During the next step in the operating sequence shown in FIG. 13 the trailing edge of the innerliner material is held to the front manifold by a vacuum and the tire building drum 15 is rotated simultaneously while the transfer frame 72 is moved forward and the sub-frame 21 is slightly raised in order to allow the innerliner material to be wrapped about the tire building drum 15.

In step number 10 as disclosed by FIG. 14 the transfer unit 70 passes under the tire building drum 15 and the two ends of the innerliner material are spliced together. The transfer unit 70 is then lowered and retracted back to the applicator 11.

During the next step as shown in FIG. 15 of the drawings the gripper unit 50 is moved forward in order to position the leading edge of the innerliner material over the rear manifold 73 of the transfer unit 70.

In FIG. 16 step 12 is disclosed wherein gripper unit 50 releases the innerliner material 16 and a vacuum is caused to be placed on rear manifold 73 of transfer unit 70 in order to transfer the innerliner material from gripper unit 50 to transfer unit 70.

As shown in FIG. 17 the gripper unit 50 and the upper guide number 60 are returned to their initial positions. Thus the applicator 11 is ready to begin another operating sequence.

There has thus been disclosed a means for automatically dispensing from a continuous roll of innerliner material, a length of said innerliner material suitable for applying to a tire building drum. And the means for applying said innerliner material to said tire building drum, wherein the innerliner material is centrally positioned within an applicator means by means of a photoelectric array used in conjunction with positioning means. In addition, means are provided in order to accurately apply the innerliner material to the tire building drum with an accurately determined amount of overlap by providing for length correction of the innerliner material applied to the tire building drum.

It will be apparent to those skilled in the art that various modifications and additions may be made in the instant invention without departing from the essential features thereof, which are intended to be defined and secured by the appended claims.

Patent Citations
Cited PatentFiling datePublication dateApplicantTitle
US3481520 *Jan 3, 1967Dec 2, 1969Gen Time CorpDigital quantity measuring apparatus
US3972214 *Jun 2, 1975Aug 3, 1976Bleckmann & Co.Machine for manufacturing wire coils
US4025384 *Dec 22, 1975May 24, 1977Bridgestone Tire Company LimitedApparatus for splicing rubber coated cord fabric sections
US4222811 *Mar 15, 1978Sep 16, 1980Nrm CorporationServicer for a tire building drum
US4359675 *May 7, 1980Nov 16, 1982The Firestone Tire & Rubber CompanyElectrical control system and method for a tire building machine server
US4426901 *Nov 16, 1981Jan 24, 1984The Firestone Tire & Rubber CompanyCrush cutter
US4465536 *Apr 29, 1982Aug 14, 1984Bridgestone Tire Company, LimitedMethod of and apparatus for feeding rubbery strip to tire-building drum
Referenced by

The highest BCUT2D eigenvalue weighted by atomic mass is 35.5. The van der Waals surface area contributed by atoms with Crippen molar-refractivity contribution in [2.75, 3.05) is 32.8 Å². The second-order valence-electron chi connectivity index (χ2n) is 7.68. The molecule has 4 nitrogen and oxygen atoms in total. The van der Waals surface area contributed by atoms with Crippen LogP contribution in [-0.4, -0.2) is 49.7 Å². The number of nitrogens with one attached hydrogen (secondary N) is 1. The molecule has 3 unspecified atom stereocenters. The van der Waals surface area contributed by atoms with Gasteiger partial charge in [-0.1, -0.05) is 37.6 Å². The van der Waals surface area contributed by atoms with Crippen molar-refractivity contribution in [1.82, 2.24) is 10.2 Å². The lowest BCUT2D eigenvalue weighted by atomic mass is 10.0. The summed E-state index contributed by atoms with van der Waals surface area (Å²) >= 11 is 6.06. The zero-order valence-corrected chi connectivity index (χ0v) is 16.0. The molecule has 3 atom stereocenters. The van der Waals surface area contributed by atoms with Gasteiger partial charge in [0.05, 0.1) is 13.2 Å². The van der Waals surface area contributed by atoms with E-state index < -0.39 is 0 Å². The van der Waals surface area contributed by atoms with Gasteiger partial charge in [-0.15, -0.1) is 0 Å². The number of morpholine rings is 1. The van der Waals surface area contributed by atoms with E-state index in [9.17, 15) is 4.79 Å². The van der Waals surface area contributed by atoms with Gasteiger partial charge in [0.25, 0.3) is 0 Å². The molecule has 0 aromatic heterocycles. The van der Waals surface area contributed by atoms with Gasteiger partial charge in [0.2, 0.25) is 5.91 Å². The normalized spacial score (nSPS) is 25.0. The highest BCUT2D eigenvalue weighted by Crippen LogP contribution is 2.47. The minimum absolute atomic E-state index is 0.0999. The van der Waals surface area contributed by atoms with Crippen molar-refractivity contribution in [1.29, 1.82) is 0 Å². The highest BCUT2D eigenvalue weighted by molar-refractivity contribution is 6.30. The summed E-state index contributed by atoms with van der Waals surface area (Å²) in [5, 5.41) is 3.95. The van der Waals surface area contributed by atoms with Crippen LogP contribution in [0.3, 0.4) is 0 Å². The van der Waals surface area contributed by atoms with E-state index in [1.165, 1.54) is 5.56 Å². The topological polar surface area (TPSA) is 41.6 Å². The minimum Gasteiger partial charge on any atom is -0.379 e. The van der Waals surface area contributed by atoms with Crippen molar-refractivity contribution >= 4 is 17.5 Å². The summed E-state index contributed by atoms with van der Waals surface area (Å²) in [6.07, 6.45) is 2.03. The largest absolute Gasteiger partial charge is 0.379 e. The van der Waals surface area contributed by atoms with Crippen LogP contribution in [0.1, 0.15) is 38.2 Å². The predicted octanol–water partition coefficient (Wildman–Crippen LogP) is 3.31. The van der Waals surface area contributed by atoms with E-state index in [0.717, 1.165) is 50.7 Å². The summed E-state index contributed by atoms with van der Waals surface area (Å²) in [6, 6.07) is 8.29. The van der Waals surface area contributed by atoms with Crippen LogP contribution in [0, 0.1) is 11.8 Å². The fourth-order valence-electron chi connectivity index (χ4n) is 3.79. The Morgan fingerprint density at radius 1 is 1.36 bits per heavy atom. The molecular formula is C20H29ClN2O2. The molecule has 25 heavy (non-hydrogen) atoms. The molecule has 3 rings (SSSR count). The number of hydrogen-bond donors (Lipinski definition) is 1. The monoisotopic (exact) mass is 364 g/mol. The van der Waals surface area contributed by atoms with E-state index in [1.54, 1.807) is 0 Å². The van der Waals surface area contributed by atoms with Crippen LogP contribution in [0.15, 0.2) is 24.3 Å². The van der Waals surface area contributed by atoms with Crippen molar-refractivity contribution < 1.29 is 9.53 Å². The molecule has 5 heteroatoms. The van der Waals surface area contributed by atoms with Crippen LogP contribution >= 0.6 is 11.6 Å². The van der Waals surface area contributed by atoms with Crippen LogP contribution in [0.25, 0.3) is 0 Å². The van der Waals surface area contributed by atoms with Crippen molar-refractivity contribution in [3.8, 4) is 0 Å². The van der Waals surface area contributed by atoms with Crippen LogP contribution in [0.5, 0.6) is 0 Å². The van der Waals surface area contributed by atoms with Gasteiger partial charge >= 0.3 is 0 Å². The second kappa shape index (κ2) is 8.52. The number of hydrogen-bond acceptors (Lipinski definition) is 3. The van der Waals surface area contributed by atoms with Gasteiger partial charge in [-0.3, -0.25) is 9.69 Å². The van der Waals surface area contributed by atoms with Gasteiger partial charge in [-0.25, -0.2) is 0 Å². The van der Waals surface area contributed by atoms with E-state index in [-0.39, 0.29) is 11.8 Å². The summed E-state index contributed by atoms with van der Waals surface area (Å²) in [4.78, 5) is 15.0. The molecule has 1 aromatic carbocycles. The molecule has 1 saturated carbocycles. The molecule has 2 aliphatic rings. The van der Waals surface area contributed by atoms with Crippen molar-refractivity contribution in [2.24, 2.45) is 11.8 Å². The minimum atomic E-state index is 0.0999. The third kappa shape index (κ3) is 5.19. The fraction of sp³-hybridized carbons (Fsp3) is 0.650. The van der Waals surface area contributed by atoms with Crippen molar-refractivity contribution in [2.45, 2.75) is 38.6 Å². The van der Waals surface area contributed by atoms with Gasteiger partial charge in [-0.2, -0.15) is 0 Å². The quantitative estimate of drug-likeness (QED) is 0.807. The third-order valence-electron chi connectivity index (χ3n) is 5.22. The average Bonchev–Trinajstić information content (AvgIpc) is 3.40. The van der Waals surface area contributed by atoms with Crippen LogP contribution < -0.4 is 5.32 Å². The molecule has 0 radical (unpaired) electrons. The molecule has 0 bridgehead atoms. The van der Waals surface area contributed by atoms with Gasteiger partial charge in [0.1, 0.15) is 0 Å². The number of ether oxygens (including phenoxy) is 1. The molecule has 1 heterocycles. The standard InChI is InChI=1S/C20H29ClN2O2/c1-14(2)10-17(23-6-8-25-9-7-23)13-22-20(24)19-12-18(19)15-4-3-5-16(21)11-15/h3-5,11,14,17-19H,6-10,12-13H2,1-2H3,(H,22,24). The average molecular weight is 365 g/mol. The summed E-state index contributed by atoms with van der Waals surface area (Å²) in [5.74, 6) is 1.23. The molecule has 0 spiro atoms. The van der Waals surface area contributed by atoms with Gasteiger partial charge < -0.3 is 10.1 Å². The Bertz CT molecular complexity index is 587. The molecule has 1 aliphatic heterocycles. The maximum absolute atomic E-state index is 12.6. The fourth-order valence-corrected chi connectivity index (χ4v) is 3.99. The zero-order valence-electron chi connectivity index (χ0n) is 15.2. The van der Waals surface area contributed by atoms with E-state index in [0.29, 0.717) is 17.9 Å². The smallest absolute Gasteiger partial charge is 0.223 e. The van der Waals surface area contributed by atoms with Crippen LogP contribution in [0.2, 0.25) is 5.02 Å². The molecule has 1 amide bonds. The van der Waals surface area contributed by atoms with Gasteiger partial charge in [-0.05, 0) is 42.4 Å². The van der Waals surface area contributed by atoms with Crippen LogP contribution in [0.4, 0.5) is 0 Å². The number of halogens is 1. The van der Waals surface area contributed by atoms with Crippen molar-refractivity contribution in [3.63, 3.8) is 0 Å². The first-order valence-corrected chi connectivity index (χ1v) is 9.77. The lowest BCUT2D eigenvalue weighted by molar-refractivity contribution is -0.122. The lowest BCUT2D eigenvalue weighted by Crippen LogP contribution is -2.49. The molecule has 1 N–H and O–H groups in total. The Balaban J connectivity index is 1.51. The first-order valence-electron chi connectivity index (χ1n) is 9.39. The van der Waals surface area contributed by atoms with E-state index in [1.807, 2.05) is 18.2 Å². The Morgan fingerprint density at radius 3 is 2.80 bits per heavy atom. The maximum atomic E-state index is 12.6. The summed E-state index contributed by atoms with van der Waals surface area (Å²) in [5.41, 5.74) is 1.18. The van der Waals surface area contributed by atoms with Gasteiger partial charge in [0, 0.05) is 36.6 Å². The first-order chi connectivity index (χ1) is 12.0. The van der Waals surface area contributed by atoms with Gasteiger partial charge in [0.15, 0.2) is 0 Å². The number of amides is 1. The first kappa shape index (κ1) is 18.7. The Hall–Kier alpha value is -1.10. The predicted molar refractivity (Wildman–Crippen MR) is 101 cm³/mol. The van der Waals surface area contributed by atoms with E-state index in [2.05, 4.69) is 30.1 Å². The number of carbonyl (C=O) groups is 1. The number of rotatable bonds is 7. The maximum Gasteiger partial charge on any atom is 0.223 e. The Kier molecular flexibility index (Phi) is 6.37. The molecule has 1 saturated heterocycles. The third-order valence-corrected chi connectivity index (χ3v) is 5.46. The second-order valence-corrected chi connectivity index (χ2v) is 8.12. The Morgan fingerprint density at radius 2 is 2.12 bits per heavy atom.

Citing PatentFiling datePublication dateApplicantTitle
US5546330 *Sep 4, 1992Aug 13, 1996Continental AktiengesellschaftMethod and device for determining overlapping length of a wound strip of material
US5720837 *Aug 1, 1995Feb 24, 1998Vmi Epe Holland B.V.Method for adjusting a belt strip on a conveyor
US5935377 *Mar 7, 1997Aug 10, 1999Continental AgDevice for joining ends of material strips
US6413424May 9, 2000Jul 2, 2002HydranauticsSanitary style filter element
US6482282Oct 23, 1998Nov 19, 2002The Goodyear Tire & Rubber CompanyMethod for storage, handling and application of precured tire innerliners
US20100200151 *Oct 31, 2006Aug 12, 2010Maurizio MarchiniProcess and apparatus for building pneumatic tyres
US20140166190 *Apr 6, 2012Jun 19, 2014The Yokohama Rubber Co., Ltd.Method For Manufacturing Pneumatic Tire
WO2008053278A1 *Oct 31, 2006May 8, 2008Pirelli Tyre S.P.A.Process and apparatus for building pneumatic tyres
Classifications
U.S. Classification156/361, 156/406.4, 156/446, 156/522
International ClassificationB29D30/30
Cooperative ClassificationB29D2030/0682, Y10T156/1343, B29D2030/4437, B29D30/3007, B29D2030/4406, B29D2030/4493, B29D2030/4418, B29D2030/4456, B29D2030/4468, B29D30/0681
European ClassificationB29D30/06Z, B29D30/30B
Legal Events
DateCodeEventDescription
Jul 26, 1993FPAYFee payment
Year of fee payment: 4
Jul 28, 1997FPAYFee payment
Year of fee payment: 8
Jan 25, 1999ASAssignment
Owner name: BRIDGESTONE/FIRESTONE RESEARCH, INC., OHIO
Free format text: ASSIGNMENT OF ASSIGNORS INTEREST;ASSIGNOR:BRIDGESTONE/FIRESTONE, INC.;REEL/FRAME:009719/0442
Effective date: 19980601
Jul 30, 2001FPAYFee payment
Year of fee payment: 12
Dec 11, 2001ASAssignment
Owner name: BRIDGESTONE/FIRESTONE RESEARCH, LLC, OHIO
Free format text: ACKNOWLEDGEMENT OF CONVERSION;ASSIGNOR:BRIDGESTONE/FIRESTONE RESEARCH, INC.;REEL/FRAME:012322/0614
Effective date: 20011128
Dec 13, 2001ASAssignment
Owner name: BRIDGESTONE/FIRESTONE NORTH AMERICAN TIRE, LLC, TE
Free format text: ASSIGNMENT OF ASSIGNORS INTEREST;ASSIGNOR:BRIDGESTONE/FIRESTONE RESEARCH, LLC;REEL/FRAME:012333/0690
Effective date: 20011130